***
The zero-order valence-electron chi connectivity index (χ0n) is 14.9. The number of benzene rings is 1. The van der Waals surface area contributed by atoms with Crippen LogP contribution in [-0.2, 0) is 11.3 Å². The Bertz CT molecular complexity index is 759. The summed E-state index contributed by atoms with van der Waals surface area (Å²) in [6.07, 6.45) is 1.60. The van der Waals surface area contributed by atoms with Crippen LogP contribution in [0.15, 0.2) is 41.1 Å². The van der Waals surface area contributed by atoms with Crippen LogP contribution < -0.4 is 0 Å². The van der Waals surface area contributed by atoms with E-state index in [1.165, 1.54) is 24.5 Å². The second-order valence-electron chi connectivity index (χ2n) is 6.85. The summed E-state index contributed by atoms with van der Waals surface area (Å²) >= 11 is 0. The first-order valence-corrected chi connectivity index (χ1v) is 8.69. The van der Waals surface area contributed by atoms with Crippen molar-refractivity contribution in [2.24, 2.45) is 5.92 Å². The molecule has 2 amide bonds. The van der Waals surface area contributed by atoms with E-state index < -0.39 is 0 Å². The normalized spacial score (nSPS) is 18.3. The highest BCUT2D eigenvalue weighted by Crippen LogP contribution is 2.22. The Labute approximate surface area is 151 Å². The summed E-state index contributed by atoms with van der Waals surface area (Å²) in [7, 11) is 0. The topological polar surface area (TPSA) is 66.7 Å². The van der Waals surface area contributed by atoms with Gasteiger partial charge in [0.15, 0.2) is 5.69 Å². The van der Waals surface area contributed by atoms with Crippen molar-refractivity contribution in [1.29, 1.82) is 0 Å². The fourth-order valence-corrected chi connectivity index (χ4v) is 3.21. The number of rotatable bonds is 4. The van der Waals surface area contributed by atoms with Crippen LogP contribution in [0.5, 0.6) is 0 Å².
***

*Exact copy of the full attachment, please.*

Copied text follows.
The zero-order valence-electron chi connectivity index (χ0n) is 14.9. The number of benzene rings is 1. The van der Waals surface area contributed by atoms with Crippen LogP contribution in [-0.2, 0) is 11.3 Å². The Bertz CT molecular complexity index is 759. The summed E-state index contributed by atoms with van der Waals surface area (Å²) in [6.07, 6.45) is 1.60. The van der Waals surface area contributed by atoms with Crippen LogP contribution in [0.15, 0.2) is 41.1 Å². The van der Waals surface area contributed by atoms with Crippen LogP contribution < -0.4 is 0 Å². The van der Waals surface area contributed by atoms with E-state index in [1.165, 1.54) is 24.5 Å². The second-order valence-electron chi connectivity index (χ2n) is 6.85. The summed E-state index contributed by atoms with van der Waals surface area (Å²) >= 11 is 0. The first-order valence-corrected chi connectivity index (χ1v) is 8.69. The van der Waals surface area contributed by atoms with Crippen molar-refractivity contribution in [2.24, 2.45) is 5.92 Å². The molecule has 2 amide bonds. The van der Waals surface area contributed by atoms with E-state index < -0.39 is 0 Å². The normalized spacial score (nSPS) is 18.3. The highest BCUT2D eigenvalue weighted by Crippen LogP contribution is 2.22. The Labute approximate surface area is 151 Å². The summed E-state index contributed by atoms with van der Waals surface area (Å²) in [7, 11) is 0. The topological polar surface area (TPSA) is 66.7 Å². The van der Waals surface area contributed by atoms with Gasteiger partial charge in [0.15, 0.2) is 5.69 Å². The van der Waals surface area contributed by atoms with Crippen molar-refractivity contribution in [1.29, 1.82) is 0 Å². The fourth-order valence-corrected chi connectivity index (χ4v) is 3.21. The number of rotatable bonds is 4. The van der Waals surface area contributed by atoms with Crippen LogP contribution in [0.5, 0.6) is 0 Å².